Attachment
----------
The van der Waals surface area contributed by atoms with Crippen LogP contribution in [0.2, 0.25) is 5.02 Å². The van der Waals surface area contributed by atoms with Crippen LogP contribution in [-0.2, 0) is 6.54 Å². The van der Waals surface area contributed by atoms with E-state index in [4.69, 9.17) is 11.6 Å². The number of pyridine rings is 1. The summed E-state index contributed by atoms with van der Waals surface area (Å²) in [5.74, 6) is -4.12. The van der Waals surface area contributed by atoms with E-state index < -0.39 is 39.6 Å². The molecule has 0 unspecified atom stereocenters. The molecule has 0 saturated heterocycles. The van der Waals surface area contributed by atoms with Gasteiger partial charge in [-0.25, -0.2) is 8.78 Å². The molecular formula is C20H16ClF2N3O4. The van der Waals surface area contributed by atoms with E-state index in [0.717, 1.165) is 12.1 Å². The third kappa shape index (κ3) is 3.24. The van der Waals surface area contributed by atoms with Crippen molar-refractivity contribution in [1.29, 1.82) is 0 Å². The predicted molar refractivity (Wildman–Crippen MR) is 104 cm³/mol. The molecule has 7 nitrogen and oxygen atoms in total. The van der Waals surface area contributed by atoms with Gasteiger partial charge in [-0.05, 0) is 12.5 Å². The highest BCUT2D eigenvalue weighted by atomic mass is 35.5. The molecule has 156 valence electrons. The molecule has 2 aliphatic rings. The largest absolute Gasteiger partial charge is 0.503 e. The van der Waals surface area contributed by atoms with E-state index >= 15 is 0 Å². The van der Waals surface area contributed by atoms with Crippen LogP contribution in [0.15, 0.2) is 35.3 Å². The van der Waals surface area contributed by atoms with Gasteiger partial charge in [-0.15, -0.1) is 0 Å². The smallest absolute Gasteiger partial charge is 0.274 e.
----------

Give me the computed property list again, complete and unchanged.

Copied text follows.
The van der Waals surface area contributed by atoms with Crippen LogP contribution in [0.2, 0.25) is 5.02 Å². The van der Waals surface area contributed by atoms with Crippen LogP contribution in [-0.2, 0) is 6.54 Å². The van der Waals surface area contributed by atoms with E-state index in [4.69, 9.17) is 11.6 Å². The number of pyridine rings is 1. The summed E-state index contributed by atoms with van der Waals surface area (Å²) in [5.74, 6) is -4.12. The van der Waals surface area contributed by atoms with E-state index < -0.39 is 39.6 Å². The molecule has 0 unspecified atom stereocenters. The molecule has 0 saturated heterocycles. The van der Waals surface area contributed by atoms with Gasteiger partial charge in [-0.25, -0.2) is 8.78 Å². The molecular formula is C20H16ClF2N3O4. The van der Waals surface area contributed by atoms with E-state index in [0.717, 1.165) is 12.1 Å². The third kappa shape index (κ3) is 3.24. The van der Waals surface area contributed by atoms with Crippen molar-refractivity contribution in [1.29, 1.82) is 0 Å². The predicted molar refractivity (Wildman–Crippen MR) is 104 cm³/mol. The molecule has 7 nitrogen and oxygen atoms in total. The van der Waals surface area contributed by atoms with Gasteiger partial charge in [-0.05, 0) is 12.5 Å². The highest BCUT2D eigenvalue weighted by atomic mass is 35.5. The molecule has 156 valence electrons. The molecule has 2 aliphatic rings. The largest absolute Gasteiger partial charge is 0.503 e. The van der Waals surface area contributed by atoms with E-state index >= 15 is 0 Å². The van der Waals surface area contributed by atoms with Crippen LogP contribution in [0.15, 0.2) is 35.3 Å². The van der Waals surface area contributed by atoms with Gasteiger partial charge in [-0.15, -0.1) is 0 Å². The smallest absolute Gasteiger partial charge is 0.274 e.